This subranging ADC can best be evaluated by examining the ‘residue’ waveform at the input to the second-stage ADC, as shown in Figure 12. This waveform is typical for a low-frequency ramp signal applied to the analog input of the ADC. For there to be no missing codes, the residue waveform must not exceed the input range of the second-stage ADC, as shown in the ideal case of Figure 12A. This implies that both the N1-bit SADC and the N1-bit SDAC must be accurate to better than N1 + N2 bits. In the example shown, N1 = 3, N2 = 3, and N1 + N2 = 6. The situation shown in Figure 12B will result in missing codes when the residue waveform goes outside the range of the N2 SADC, ‘R’, and falls within the ‘X’ or ‘Y’ regions — which might be caused by a nonlinear N1 SADC or a mismatch of interstage gain and/or offset. The ADC output under such conditions might appear as in Figure 13.
This architecture, as shown, is useful for resolutions up to about 8 bits (N1 = N2 = 4); however maintaining better than 8-bit alignment between the two stages (over temperature variations, in particular) can be difficult. It is worth noting that there is no requirement — other than certain design issues beyond the scope of this discussion — for an equal number of bits per stage in the subranging architecture. In addition, there can be more than two stages. Nevertheless, the architecture as shown in Figure 11 is limited to approximately 8-bit resolution unless error correction is added.
The error-corrected subranging ADC architecture appeared in the mid-1960s as a means to achieve higher resolutions, while still utilizing the basic subranging architecture. In the two-stage 6-bit subranging ADC, for example, an extra bit is added to the secondstage ADC which allows the digitization of the regions shown as ‘X’ and ‘Y’ in Figure 12. The extra range in the second-stage ADC allows the residue waveform to deviate from its ideal value — provided it does not exceed the range of the second-stage ADC. However, the internal SDAC must still be accurate to more than the overall resolution, N1 + N2.
Figure 15. Generalized pipeline stages in a subranging ADC with error correction
A basic 6-bit subranging ADC with error correction is shown in Figure 14 (p28), with the second-stage resolution increased to 4 bits, rather than the original 3 bits. Additional logic, required to modify the results of the N1 SADC when the residue waveform falls in the ‘X’ or ‘Y’ overrange regions, is implemented with a simple adder in conjunction with a dc offset voltage added to the residue waveform. Here, the MSB of the second-stage SADC controls whether the MSBs are incremented by 001 or passed through unmodified.
It is worth noting that more than one correction bit can be used in the second-stage ADC, a trade-off — part of the converter design process — beyond the scope of this discussion. The error-corrected subranging ADC in Figure 14 does not have a pipeline delay. The input SHA remains in the hold mode during the time required for the following events to occur: the first-stage SADC makes its decision, its output is reconstructed by the firststage SDAC, the SDAC output is subtracted from the SHA output, amplified, and digitized by the second-stage SADC. After the digital data passes through the error correction logic and output registers, it is ready for use; and the converter is ready for another sampling-clock input.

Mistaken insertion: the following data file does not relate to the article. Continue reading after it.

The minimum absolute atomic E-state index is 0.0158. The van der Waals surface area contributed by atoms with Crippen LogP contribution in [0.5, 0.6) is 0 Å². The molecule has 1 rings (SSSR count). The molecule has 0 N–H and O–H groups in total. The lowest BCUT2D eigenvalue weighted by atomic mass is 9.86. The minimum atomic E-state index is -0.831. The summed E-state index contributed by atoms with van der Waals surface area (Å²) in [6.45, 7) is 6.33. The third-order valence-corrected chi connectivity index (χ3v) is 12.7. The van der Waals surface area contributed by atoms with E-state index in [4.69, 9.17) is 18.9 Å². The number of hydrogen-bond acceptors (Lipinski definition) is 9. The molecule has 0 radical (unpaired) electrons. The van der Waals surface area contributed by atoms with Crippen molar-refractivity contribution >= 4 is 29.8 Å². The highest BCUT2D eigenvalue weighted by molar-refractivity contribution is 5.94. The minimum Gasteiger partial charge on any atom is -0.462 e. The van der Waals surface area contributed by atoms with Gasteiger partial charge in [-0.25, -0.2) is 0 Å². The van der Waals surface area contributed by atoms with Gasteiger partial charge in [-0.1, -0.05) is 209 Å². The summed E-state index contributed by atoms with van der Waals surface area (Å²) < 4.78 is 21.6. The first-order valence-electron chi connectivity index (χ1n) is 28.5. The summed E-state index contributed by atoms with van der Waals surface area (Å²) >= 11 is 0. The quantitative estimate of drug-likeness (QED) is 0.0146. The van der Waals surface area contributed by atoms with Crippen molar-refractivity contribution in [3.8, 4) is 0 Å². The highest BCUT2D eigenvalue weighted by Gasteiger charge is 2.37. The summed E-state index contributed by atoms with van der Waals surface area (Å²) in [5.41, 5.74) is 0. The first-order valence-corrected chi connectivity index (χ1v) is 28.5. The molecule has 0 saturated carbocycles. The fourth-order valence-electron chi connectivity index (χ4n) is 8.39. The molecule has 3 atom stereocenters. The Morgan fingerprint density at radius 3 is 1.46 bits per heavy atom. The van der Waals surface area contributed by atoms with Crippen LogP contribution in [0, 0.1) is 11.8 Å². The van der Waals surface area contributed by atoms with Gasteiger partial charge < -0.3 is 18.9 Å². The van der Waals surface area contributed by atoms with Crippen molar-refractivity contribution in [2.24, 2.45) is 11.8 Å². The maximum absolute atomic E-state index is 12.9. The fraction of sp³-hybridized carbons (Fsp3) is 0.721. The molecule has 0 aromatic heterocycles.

To increase the speed of the basic subranging ADC, the ‘pipelined’ architecture (Figure 15) has become very popular. This has a digitally corrected subranging architecture in which each of the two stages operates on the data for one-half of the conversion cycle, and then passes its residue output to the next stage in the ‘pipeline’ prior to the next phase of the sampling clock. The interstage track-and-hold (T/H) serves as an analog delay line — it is timed to enter the hold mode when the first-stage conversion is complete. This allows more settling time for the internal SADCs, SDACs, and amplifiers, and allows the converter to operate at a much higher overall sampling rate.
Many trade-offs can be made in the design of a pipelined ADC, such as the number of stages, the number of bits per stage, number of correction bits, and the timing. To ensure the digital data from the individual stages corresponding to a particular sample arrives at the error correction logic simultaneously, the appropriate number of shift registers must be added to each of the outputs of the pipelined stages. So, if the first stage requires seven shiftregister delays, the next will require six, the next five, etc. This adds the digital pipeline delay to the final output data, as shown in Figure 16, the timing for a typical pipelined ADC, the AD9235. For the 12-bit, 65-MSPS AD9235, there are seven clock cycles of pipeline delay (sometimes referred to as latency). This latency may or may not be a problem, depending upon the application. If the ADC is within a feedback control loop, latency may be a problem — in the overlap area, the successive-approximation architecture would be a better choice. Latency also makes pipelined ADCs difficult to use in multiplexed applications. However, in most applications where frequency response is more important than settling time, latency is not a real issue.